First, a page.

Drop a pass, and your teammates will understand. Fumble, and the fans will forgive you. Run toward the wrong direction, and no one is going to blame you.
On the football field, there are only two things that are unforgivable.
You don't cheat.
You don't quit.
Mike Williams, the newest Buc wide receiver, did both. He bailed on his Syracuse teammates. He looked for a shortcut during an exam. He cost himself millions of dollars. He shredded his own reputation.
And despite it all, Williams feels like an acceptable risk for the Bucs.
Yes, there are questions, and yes, there should be concerns. Williams has dug a hole and stuffed his career inside. It will take a lot of catches and a lot of touchdowns before his image is repaired.
That said, Williams is worth a roll of the dice. For a team that needs receivers as badly as the Bucs, Williams is worth the risk of a fourth-round pick.
I know, I know. It would be easy to turn moralist and try to lock any draft choice with a problem outside the building. And if you want to raise your eyes at the selection of Williams, you certainly are allowed.
Still, when a team has a chance to get a player with first-round grades on the third day of a draft, why shouldn't it take it? If Williams turns out to be a good guy who made mistakes, as he would have you believe, then the Bucs have struck gold. If he turns out to be a bad guy, well, the team didn't have a lot invested in him anyway.
Again, he was a fourth-round draft choice. You know who else was a fourth-round draft choice by the Bucs? Alan Zemaitis was. And Austin King. And Lance Nimmo and Jerry Wilson and Rudy Harris. If the Bucs are wrong, they will move on easily enough.
If they are right, however, they have made Josh Freeman a better quarterback.
Also, a giddy one.
"I'm loving these guys, dude," said Freeman, who watched game tape of Williams and second-round pick Arrelious Benn after coaches told him of their interest. "It's awesome. It almost feels like Christmas. It's the first time I didn't do anything and still became a better quarterback."
No wonder Freeman is fired up. Joe Montana was still a young quarterback when Jerry Rice showed up. Dan Marino had a young pair of receivers named Mark Duper and Mark Clayton to grow with. John Elway had the Three Amigos. A lot of quarterbacks have developed their games as their targets developed theirs.
"Ultimately, it's on my shoulders to see how well and how quickly these guys develop," Freeman said. "I was talking with (receiver) Sammie Stroughter. We have to get these guys up to speed."
For months, Bucs fans have shouted for receiver help. Finally, they have it. According to receivers coach Eric Yarber, Williams was the third-rated receiver on the Bucs' draft board. Benn was fourth. (Dez Bryant and Demaryius Thomas were 1-2.)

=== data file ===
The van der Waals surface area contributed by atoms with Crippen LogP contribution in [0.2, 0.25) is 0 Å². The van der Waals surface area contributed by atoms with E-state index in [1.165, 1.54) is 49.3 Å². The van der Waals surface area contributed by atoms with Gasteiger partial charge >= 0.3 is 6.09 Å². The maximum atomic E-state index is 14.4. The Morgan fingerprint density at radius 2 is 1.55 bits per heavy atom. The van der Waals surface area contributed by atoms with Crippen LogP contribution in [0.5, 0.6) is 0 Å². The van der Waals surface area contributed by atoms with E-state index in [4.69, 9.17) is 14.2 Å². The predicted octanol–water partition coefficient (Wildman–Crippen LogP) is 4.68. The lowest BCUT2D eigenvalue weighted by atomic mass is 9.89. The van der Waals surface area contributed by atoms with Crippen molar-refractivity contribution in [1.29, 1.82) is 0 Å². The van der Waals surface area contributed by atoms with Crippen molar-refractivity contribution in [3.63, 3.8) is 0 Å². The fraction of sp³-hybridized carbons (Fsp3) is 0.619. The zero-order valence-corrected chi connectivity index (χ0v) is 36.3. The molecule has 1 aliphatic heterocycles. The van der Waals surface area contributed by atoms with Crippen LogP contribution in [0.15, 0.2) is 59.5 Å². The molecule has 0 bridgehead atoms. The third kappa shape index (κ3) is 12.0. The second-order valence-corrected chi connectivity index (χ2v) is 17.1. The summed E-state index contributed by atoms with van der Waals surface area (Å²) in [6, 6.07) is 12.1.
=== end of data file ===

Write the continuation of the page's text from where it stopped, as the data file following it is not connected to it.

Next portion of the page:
"I don't think (Williams) is a gamble at all," said Yarber, who has coached Terrell Owens and Chad Ochocinco. "We've done a lot of research on him, and we've talked to a lot of people. And we're very comfortable. I've told him: 'There is no need to look in the rearview mirror. Just look through the windshield and go from here.' "
Let's face it: There have been bigger knocks on a guy's character. There have been drug users and spouse abusers and bad characters of every variety. For the Bucs, this falls under the category of "acceptable risk."
So what does the week's draft all mean? It means Freeman won. It means Michael Clayton lost. It means Sabby Piscitelli survived. It means Chris Hovan is likely on the trading block. It means Ryan Sims might as well head to the airport. It means Barrett Ruud won't have to fight off as many offensive guards. It means Jeremy Trueblood can exhale. It means Stylez White is still styling.
But does it mean the Bucs will win substantially more games next year? We'll see. Odds are the Bucs won't get a real boost from this draft until two years, maybe three, down the line.
That said, I have to admit this: I like this draft. Usually, it's a dangerous thing to like a draft because it often leads to feeling foolish down the line. But I love the notion of slowing down opposing running backs. I like getting targets for Freeman. I like the star power of first-round pick Gerald McCoy. I like that out of their first five picks, the team had four of them with first-round grades and one with a second-round grade.
It is doubtful this draft adds up to '95, when the team brought in Warren Sapp and Derrick Brooks. It's hard to imagine it turning out as well as '97, when the team brought in Warrick Dunn and Ronde Barber. But rarely have the Bucs brought in so many players with such high grades.
Someday, this draft, too, could be worth remembering.
Someday, you might think of it as the day the Bucs turned around.